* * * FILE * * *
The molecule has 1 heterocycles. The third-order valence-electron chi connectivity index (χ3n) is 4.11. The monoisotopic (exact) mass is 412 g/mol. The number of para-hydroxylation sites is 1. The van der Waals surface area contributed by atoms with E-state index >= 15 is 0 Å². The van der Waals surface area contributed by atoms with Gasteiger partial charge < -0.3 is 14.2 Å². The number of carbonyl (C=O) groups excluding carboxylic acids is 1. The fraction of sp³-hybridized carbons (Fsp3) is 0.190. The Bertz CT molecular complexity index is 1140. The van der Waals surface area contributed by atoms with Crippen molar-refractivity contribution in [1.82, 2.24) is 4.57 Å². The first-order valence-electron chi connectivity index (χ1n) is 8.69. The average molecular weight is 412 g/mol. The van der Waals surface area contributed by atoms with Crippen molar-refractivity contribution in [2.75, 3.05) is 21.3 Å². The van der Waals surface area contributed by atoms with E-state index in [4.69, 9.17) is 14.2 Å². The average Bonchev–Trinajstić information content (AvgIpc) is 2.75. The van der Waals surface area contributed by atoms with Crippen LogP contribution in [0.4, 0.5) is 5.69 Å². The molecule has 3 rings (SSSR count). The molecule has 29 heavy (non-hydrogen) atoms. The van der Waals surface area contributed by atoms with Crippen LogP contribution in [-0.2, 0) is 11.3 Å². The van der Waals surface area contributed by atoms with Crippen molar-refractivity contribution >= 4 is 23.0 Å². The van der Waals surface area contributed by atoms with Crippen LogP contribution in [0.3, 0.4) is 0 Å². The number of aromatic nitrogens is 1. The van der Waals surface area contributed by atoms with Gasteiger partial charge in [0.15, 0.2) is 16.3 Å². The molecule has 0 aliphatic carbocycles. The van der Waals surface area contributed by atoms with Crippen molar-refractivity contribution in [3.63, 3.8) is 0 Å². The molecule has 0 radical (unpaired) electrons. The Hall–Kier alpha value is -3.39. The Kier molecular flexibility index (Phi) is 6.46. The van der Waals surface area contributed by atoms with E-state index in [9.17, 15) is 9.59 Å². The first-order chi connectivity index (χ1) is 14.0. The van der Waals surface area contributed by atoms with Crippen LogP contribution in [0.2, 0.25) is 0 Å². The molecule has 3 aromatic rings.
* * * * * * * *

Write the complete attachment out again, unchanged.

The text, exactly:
The molecule has 1 heterocycles. The third-order valence-electron chi connectivity index (χ3n) is 4.11. The monoisotopic (exact) mass is 412 g/mol. The number of para-hydroxylation sites is 1. The van der Waals surface area contributed by atoms with E-state index >= 15 is 0 Å². The van der Waals surface area contributed by atoms with Gasteiger partial charge < -0.3 is 14.2 Å². The number of carbonyl (C=O) groups excluding carboxylic acids is 1. The fraction of sp³-hybridized carbons (Fsp3) is 0.190. The Bertz CT molecular complexity index is 1140. The van der Waals surface area contributed by atoms with Crippen molar-refractivity contribution in [1.82, 2.24) is 4.57 Å². The first-order valence-electron chi connectivity index (χ1n) is 8.69. The average molecular weight is 412 g/mol. The van der Waals surface area contributed by atoms with Crippen molar-refractivity contribution in [2.75, 3.05) is 21.3 Å². The van der Waals surface area contributed by atoms with E-state index in [4.69, 9.17) is 14.2 Å². The average Bonchev–Trinajstić information content (AvgIpc) is 2.75. The van der Waals surface area contributed by atoms with Crippen LogP contribution in [0.4, 0.5) is 5.69 Å². The molecule has 3 rings (SSSR count). The molecule has 29 heavy (non-hydrogen) atoms. The van der Waals surface area contributed by atoms with Crippen LogP contribution in [-0.2, 0) is 11.3 Å². The van der Waals surface area contributed by atoms with Crippen molar-refractivity contribution >= 4 is 23.0 Å². The van der Waals surface area contributed by atoms with Crippen LogP contribution in [0.3, 0.4) is 0 Å². The number of aromatic nitrogens is 1. The van der Waals surface area contributed by atoms with Gasteiger partial charge in [0.15, 0.2) is 16.3 Å². The molecule has 0 aliphatic carbocycles. The van der Waals surface area contributed by atoms with Crippen molar-refractivity contribution in [3.63, 3.8) is 0 Å². The molecule has 0 radical (unpaired) electrons. The Hall–Kier alpha value is -3.39. The Kier molecular flexibility index (Phi) is 6.46. The van der Waals surface area contributed by atoms with E-state index in [9.17, 15) is 9.59 Å². The first-order chi connectivity index (χ1) is 14.0. The van der Waals surface area contributed by atoms with Crippen LogP contribution in [0.2, 0.25) is 0 Å². The molecule has 3 aromatic rings.